• Delta B757: seats in a traditional 2-2 layout, slightly angled towards the windows.
    • United B757: seats in a traditional 2-2 layout, slightly angled towards the windows.
    • American B757: seats in a traditional 2-2 layout, slightly angled towards the windows.
    • United B777 (without Polaris seats): seats in a 2-4-2 configuration, with rows alternating between forward and backward facing seats. This seat layout wil gradually disappear on international routes as United is refurbishing these planes with the new Polaris seats.
  • Flat beds: All 3 carriers offer flat beds on their medium- and longhaul international destinations (with the exception of routes to the Caribbean, Canada, Central America and some South American routes). The most comfortable and spacious flat beds are those on Delta’s A350 aircraft type, followed by American’s B777 aircraft and then United’s B777s with the Polaris seats.
  • Amenity kit: all three USA carrier offer above average amenity kits, with Delta being the winner (both because of the look of the kit itself and the quality of its content).
    • Delta’s Business Class passengers get a silver hard-sided TUMI amenity kit outbound from the USA and a soft-sided black TUMI amenity kit inbound to the USA, allowing you to add variety to your amenity kit collection each way. The kits feature travel essentials including Kiehl’s lip balm and grapefruit-scented deluxe hand and body lotion with Aloe Vera and Oatmeal, a dental kit featuring Crest toothpaste, tissues, mouthwash and ear plugs.
    • United Airlines’ amenity kits echo many of the key design elements that distinguish the carrier’s Saks Fifth Avenue luxury bedding and contain a signature padded eye mask, earplugs, skincare products from Soho House & Co’s Cowshed Spa, cozy socks, toothbrush, toothpaste and a tissue pack.
    • Created in partnership with fashion designer Cole Haan, American Airlines’ amenity kits are available on long haul and transcontinental flights between New York, San Francisco and Los Angeles. Inside, the kits contain beauty and skincare products from C.O Bigelow, 3Lab, Clark’s Botanicals, alongside a new eye mask, socks, ear plugs, toothbrush, toothpaste and headphone protectors.
  • Pajamas: United offers pajamas to its Business Class passengers, albeit only on upon request and on flights longer than 12 hours. American only offers pajamas in Business Class on routes to Auckland, Hong Kong, and Sydney. Delta doesn’t offer pajamas in Business Class, except on routes from Los Angeles to Shanghai and Sydney.
  • Bedding: all three legacy carriers of the USA offer terrific bedding, with United being the winner here IMHO.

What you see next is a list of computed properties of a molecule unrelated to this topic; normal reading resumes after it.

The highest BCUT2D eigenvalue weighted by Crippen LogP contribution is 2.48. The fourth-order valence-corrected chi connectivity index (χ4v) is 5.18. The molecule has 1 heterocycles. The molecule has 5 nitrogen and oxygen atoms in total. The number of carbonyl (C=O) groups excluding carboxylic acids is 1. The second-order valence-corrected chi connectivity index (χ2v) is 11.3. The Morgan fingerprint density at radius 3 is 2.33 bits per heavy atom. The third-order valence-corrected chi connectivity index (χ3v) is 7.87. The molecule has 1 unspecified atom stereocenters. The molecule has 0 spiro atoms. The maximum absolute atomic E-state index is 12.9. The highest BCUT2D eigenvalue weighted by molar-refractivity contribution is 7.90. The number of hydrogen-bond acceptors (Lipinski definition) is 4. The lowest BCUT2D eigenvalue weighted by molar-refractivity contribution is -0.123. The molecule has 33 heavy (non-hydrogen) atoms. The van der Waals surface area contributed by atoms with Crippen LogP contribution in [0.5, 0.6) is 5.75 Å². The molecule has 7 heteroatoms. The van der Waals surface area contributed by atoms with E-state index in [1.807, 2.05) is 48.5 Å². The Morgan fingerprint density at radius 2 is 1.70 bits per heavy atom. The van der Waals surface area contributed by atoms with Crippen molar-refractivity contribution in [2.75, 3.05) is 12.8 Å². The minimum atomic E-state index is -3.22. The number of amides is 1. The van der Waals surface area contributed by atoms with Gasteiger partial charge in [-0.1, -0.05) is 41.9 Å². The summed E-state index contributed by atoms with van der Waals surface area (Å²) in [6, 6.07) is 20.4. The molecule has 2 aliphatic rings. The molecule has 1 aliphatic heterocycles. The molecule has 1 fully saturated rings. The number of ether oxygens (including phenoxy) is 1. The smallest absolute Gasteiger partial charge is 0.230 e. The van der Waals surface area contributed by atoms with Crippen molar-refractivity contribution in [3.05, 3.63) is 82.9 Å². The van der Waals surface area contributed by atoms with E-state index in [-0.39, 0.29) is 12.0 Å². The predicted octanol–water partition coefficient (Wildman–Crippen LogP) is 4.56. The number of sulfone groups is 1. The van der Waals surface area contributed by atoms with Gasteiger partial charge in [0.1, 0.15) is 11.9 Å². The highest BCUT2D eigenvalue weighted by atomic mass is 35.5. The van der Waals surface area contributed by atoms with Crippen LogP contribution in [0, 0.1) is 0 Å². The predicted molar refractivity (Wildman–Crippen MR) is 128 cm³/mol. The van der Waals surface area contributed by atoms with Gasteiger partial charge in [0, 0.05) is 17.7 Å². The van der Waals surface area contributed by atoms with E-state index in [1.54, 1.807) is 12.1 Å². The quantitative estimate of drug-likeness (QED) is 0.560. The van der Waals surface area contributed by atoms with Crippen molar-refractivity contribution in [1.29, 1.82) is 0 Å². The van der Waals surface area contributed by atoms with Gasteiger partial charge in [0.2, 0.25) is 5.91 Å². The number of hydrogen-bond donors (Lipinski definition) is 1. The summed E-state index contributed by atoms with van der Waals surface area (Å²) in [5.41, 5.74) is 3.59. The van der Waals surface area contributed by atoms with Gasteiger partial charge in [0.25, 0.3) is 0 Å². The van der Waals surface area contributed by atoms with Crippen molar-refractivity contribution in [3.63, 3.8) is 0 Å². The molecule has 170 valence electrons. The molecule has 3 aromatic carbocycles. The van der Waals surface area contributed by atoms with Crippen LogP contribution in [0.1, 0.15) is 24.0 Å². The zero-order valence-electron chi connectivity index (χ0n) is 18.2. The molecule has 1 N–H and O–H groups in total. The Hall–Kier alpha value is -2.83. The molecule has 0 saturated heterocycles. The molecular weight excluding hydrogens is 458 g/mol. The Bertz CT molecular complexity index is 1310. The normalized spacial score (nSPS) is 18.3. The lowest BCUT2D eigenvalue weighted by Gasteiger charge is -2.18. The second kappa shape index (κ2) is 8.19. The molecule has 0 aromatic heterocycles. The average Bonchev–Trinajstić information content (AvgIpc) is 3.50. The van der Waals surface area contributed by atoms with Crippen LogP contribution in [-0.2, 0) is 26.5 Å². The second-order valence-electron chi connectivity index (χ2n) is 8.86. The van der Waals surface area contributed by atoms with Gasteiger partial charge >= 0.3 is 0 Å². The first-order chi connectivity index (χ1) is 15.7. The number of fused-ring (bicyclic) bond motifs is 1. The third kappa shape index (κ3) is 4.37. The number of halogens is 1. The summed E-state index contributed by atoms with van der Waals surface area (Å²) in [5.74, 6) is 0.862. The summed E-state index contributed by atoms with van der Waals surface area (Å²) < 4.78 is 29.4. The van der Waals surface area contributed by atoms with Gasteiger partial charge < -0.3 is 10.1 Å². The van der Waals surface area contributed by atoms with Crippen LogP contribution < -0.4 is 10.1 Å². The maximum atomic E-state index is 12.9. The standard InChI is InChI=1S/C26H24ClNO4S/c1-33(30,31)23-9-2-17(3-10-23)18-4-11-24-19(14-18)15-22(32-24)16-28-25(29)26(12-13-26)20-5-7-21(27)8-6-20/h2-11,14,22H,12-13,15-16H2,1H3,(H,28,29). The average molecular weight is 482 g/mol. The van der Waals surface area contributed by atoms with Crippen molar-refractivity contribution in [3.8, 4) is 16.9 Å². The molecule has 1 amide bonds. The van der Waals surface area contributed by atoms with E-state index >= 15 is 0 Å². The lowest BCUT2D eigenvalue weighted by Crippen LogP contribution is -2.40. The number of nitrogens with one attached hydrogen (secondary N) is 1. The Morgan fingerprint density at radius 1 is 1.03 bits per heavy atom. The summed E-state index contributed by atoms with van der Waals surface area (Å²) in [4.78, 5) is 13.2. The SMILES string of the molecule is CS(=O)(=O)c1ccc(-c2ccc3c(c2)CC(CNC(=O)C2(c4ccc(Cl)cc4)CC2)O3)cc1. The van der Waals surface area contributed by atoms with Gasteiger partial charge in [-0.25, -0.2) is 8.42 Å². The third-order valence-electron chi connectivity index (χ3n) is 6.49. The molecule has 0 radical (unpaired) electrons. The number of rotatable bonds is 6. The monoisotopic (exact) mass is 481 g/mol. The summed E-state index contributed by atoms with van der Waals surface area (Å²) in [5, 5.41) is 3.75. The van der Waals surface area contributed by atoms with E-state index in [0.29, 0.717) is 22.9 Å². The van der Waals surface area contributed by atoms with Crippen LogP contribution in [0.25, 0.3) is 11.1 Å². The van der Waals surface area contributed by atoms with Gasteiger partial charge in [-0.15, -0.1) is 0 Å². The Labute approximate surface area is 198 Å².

• United’s bedding is from Saks Fifth Avenue, with a choice of two different blankets: a quilted duvet and a lighter throw blanket. Mattress cushions are also available upon request.
    • Delta’s bedding is Westin Heavenly branded and includes an oversized duvet, a high-quality blanket and down-alternative pillow.
    • American Airlines has a partnership with Casper for their inflight bedding, which comprises a pillow, duvet (only on Pacific routes), and slippers. On flights to Auckland, Hong Kong, and Sydney, passengers also get a mattress pad and slippers.
  • Catering: USA airlines are not known for their onboard gastronomic experiences, but the food they serve is far from bad either. My best meals have always been on United though, followed by American and then Delta (although the difference between the three is only marginal).
    • United Polaris customers get a multi-course inflight dining experience designed by chefs from The Trotter Project, a nonprofit organization committed to mentoring and internship programs for youth interested in the culinary arts. The menus rotate every month, so you’ll continue to have new dishes to experience on board.
    • American collaborates with several celebrity chefs from the USA, New Zealand and Japan to create their inflight menus (e.g. Maneet Chauhan, Sam Choy, Julian Barsotti, Sean Connolly, and Jun Kurogi). Each wine is selected by master sommelier Bobby Stuckey.
    • Most of the time, Delta also offers decent food, with seasonal and regional entrees featuring fresh ingredients and flavors. Delta’s master sommelier – Andrea Robinson – selects wines from around the globe, including regional selections paired with onboard meals.
  • Number of meal services: on longhaul flights, all 3 carriers offer 2 meal services (a full meal after takeoff, and a light meal or breakfast 90 minutes prior landing), so there’s no difference here.
  • Inflight entertainment: IMHO, there’s no difference in the onboard entertainment offered by American, Delta, and United in Business Class. In-flight entertainment on all three legacy carriers is completely free and comprises an extensive library of movies, TV shows, audio options, games, and live TV on select routes. On most flights, you can also stream the library of movies and TV shows to your phone, tablet or laptop (on condition that you have the airline’s app on your phone or tablet).
  • WiFiThe US always has and still is the most developed market for in-flight WiFi. Delta Air Lines tops the list of the most connected airlines, as measured by available seat-miles with at least a chance of getting a wireless connection, according to the survey by, a site that evaluates in-flight amenities. More than 500 million of Delta’s available seat-miles are covered. It’s closely followed by United Airlines (500 million miles) and American (more than 400 million miles).

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  1. Have you used Air New Zealand?, if so how does it rate, we are flying with them to Perth WA via Auckland in February 2019, any tips?